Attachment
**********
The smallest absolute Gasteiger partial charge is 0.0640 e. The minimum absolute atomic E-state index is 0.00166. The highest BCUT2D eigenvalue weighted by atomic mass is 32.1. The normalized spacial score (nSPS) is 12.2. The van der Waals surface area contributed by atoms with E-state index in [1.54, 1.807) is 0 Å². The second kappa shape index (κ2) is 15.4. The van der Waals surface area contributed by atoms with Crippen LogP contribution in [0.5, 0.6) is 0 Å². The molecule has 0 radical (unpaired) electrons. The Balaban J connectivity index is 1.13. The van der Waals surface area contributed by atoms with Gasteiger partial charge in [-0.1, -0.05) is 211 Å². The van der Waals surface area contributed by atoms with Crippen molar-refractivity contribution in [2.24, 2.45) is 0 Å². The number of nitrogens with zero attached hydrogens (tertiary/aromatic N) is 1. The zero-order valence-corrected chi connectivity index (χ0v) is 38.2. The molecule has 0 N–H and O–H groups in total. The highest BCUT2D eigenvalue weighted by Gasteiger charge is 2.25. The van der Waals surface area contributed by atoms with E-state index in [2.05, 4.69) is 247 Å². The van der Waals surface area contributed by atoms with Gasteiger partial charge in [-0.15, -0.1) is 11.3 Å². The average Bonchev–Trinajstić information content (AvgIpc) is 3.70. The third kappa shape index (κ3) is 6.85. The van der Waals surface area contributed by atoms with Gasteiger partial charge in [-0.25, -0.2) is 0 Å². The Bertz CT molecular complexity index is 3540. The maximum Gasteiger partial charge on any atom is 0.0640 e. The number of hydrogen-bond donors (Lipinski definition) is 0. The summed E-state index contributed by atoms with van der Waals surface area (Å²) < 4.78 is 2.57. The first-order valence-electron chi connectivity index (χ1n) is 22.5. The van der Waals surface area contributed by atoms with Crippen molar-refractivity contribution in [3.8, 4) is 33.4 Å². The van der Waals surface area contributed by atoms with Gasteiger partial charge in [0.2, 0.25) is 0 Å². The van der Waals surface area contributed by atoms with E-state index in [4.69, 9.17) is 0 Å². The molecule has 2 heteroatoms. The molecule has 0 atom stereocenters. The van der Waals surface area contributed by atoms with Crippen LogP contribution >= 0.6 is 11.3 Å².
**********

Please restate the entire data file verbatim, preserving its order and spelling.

The smallest absolute Gasteiger partial charge is 0.0640 e. The minimum absolute atomic E-state index is 0.00166. The highest BCUT2D eigenvalue weighted by atomic mass is 32.1. The normalized spacial score (nSPS) is 12.2. The van der Waals surface area contributed by atoms with E-state index in [1.54, 1.807) is 0 Å². The second kappa shape index (κ2) is 15.4. The van der Waals surface area contributed by atoms with Crippen LogP contribution in [0.5, 0.6) is 0 Å². The molecule has 0 radical (unpaired) electrons. The Balaban J connectivity index is 1.13. The van der Waals surface area contributed by atoms with Gasteiger partial charge in [-0.1, -0.05) is 211 Å². The van der Waals surface area contributed by atoms with Crippen molar-refractivity contribution in [2.24, 2.45) is 0 Å². The number of nitrogens with zero attached hydrogens (tertiary/aromatic N) is 1. The zero-order valence-corrected chi connectivity index (χ0v) is 38.2. The molecule has 0 N–H and O–H groups in total. The highest BCUT2D eigenvalue weighted by Gasteiger charge is 2.25. The van der Waals surface area contributed by atoms with E-state index in [2.05, 4.69) is 247 Å². The van der Waals surface area contributed by atoms with Gasteiger partial charge in [-0.15, -0.1) is 11.3 Å². The average Bonchev–Trinajstić information content (AvgIpc) is 3.70. The third kappa shape index (κ3) is 6.85. The van der Waals surface area contributed by atoms with Gasteiger partial charge in [-0.25, -0.2) is 0 Å². The Bertz CT molecular complexity index is 3540. The maximum Gasteiger partial charge on any atom is 0.0640 e. The number of hydrogen-bond donors (Lipinski definition) is 0. The summed E-state index contributed by atoms with van der Waals surface area (Å²) < 4.78 is 2.57. The first-order valence-electron chi connectivity index (χ1n) is 22.5. The van der Waals surface area contributed by atoms with Crippen molar-refractivity contribution in [3.8, 4) is 33.4 Å². The van der Waals surface area contributed by atoms with Gasteiger partial charge in [0.2, 0.25) is 0 Å². The van der Waals surface area contributed by atoms with E-state index in [4.69, 9.17) is 0 Å². The molecule has 2 heteroatoms. The molecule has 0 atom stereocenters. The van der Waals surface area contributed by atoms with Crippen LogP contribution >= 0.6 is 11.3 Å².